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Demonstration of significant abiotic iron isotope fractionation in nature. Thomas D. Bullen, et al. Water Resources Division, U.S. Geological Survey, Menlo Park, California 94025, USA. Pages 699702. Iron is an abundant, bioreactive element and thus iron isotopes have the potential to be extremely useful for detecting microbial processes in the geologic record. Previous workers have suggested that iron isotopes on their own can be used as a biosignature, based on the assumption that only biologic processes are capable of fractionating these isotopes in nature. However, based on field and laboratory studies of the formation of the common iron mineral ferrihydrite, the authors present the first definitive evidence that abiotic processes are capable of fractionating iron isotopes in nature to the same extent as microbial processes. The authors also propose a plausible isotope fractionation mechanism, which promotes the preservation of an abiotic iron isotope fractionation signal in the geologic record.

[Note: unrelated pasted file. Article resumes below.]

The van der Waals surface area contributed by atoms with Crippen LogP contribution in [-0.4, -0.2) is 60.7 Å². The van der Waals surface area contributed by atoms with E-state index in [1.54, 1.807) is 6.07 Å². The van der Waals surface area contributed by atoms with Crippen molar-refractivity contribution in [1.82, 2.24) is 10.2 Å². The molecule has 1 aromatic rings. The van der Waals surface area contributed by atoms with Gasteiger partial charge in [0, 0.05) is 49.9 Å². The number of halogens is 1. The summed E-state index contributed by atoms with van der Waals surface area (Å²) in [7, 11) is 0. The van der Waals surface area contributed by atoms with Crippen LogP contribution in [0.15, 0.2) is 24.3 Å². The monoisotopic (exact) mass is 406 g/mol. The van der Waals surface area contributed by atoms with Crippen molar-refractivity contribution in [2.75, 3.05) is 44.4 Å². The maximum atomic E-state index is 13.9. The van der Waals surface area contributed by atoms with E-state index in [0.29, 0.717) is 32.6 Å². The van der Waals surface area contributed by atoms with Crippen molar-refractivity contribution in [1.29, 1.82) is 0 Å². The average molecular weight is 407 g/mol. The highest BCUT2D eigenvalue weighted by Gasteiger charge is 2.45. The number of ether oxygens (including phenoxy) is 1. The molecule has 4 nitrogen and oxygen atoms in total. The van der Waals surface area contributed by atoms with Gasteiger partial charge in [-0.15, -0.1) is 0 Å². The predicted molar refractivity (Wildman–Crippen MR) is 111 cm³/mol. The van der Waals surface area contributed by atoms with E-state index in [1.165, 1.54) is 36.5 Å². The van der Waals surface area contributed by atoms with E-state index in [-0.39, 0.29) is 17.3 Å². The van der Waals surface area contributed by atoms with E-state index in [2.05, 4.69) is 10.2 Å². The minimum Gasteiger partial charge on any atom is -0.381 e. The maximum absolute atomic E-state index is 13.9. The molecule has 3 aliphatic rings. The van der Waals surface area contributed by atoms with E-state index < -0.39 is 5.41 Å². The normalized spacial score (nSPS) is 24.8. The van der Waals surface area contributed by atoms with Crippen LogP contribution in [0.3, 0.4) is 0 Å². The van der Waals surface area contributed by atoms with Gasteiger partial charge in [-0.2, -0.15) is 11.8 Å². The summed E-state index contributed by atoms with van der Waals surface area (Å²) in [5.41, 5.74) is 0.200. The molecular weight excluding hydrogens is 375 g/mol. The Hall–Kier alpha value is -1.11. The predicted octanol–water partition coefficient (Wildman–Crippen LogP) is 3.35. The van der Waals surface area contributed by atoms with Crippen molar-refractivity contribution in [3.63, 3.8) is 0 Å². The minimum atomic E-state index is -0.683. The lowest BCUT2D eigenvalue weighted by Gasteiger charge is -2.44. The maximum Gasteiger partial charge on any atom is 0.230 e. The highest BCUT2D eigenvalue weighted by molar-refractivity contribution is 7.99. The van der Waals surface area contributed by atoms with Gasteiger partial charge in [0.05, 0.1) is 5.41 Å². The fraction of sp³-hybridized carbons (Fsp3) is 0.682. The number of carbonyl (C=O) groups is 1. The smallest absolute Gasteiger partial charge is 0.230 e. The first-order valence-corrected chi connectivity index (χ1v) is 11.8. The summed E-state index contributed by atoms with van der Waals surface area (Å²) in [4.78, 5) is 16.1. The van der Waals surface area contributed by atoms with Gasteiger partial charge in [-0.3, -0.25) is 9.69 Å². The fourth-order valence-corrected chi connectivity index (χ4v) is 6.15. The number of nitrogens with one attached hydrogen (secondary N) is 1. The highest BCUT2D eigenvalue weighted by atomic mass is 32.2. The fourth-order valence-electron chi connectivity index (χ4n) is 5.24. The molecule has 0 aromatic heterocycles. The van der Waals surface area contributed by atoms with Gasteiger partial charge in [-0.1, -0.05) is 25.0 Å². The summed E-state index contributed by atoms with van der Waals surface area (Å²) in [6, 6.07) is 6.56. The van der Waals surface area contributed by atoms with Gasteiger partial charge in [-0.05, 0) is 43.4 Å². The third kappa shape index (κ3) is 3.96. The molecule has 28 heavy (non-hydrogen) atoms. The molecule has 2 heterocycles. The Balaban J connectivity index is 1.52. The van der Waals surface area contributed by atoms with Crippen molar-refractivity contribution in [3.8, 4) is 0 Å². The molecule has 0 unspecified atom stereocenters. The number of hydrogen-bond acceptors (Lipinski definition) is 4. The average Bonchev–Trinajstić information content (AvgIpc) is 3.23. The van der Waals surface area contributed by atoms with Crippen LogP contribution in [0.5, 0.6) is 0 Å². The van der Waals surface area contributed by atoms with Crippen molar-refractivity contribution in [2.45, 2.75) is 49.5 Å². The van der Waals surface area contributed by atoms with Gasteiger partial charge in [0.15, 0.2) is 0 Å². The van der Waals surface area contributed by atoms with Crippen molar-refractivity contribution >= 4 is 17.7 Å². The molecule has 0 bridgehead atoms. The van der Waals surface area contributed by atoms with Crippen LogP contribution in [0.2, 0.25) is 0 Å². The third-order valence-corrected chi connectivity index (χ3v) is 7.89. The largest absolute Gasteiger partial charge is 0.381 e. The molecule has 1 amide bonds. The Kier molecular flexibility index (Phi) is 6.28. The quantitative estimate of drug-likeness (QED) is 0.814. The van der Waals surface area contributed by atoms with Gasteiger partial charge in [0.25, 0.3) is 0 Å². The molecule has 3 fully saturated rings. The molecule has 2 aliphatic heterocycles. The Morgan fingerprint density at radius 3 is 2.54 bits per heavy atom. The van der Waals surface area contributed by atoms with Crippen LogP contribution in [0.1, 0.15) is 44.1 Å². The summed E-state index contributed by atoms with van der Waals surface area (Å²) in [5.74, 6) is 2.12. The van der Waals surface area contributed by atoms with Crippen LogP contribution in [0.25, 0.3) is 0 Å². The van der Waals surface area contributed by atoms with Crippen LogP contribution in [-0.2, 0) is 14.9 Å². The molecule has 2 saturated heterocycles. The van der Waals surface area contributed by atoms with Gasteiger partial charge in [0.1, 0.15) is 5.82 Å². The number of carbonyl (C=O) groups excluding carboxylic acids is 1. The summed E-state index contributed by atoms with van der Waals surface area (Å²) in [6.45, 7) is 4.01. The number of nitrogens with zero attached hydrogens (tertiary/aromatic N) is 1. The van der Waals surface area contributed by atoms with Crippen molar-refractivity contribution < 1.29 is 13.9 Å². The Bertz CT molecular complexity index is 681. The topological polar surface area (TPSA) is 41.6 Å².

How many Pacific hotspots are fed by deep-mantle plumes? Valrie Clouard, Jeune Equipe Terre-Ocan, Universit de la Polynsie Franaise, B.P. 6570, Faaa, French Polynesia, and Alain Bonneville, UMR Gosciences Marines, Institut de Physique du Globe, 4 place Jussieu, 75005 Paris, France. Pages 695698.
The hotspot volcanism theory of the 1960s proposes that the linear intraplate volcanic chains that show an age progression in the direction of t
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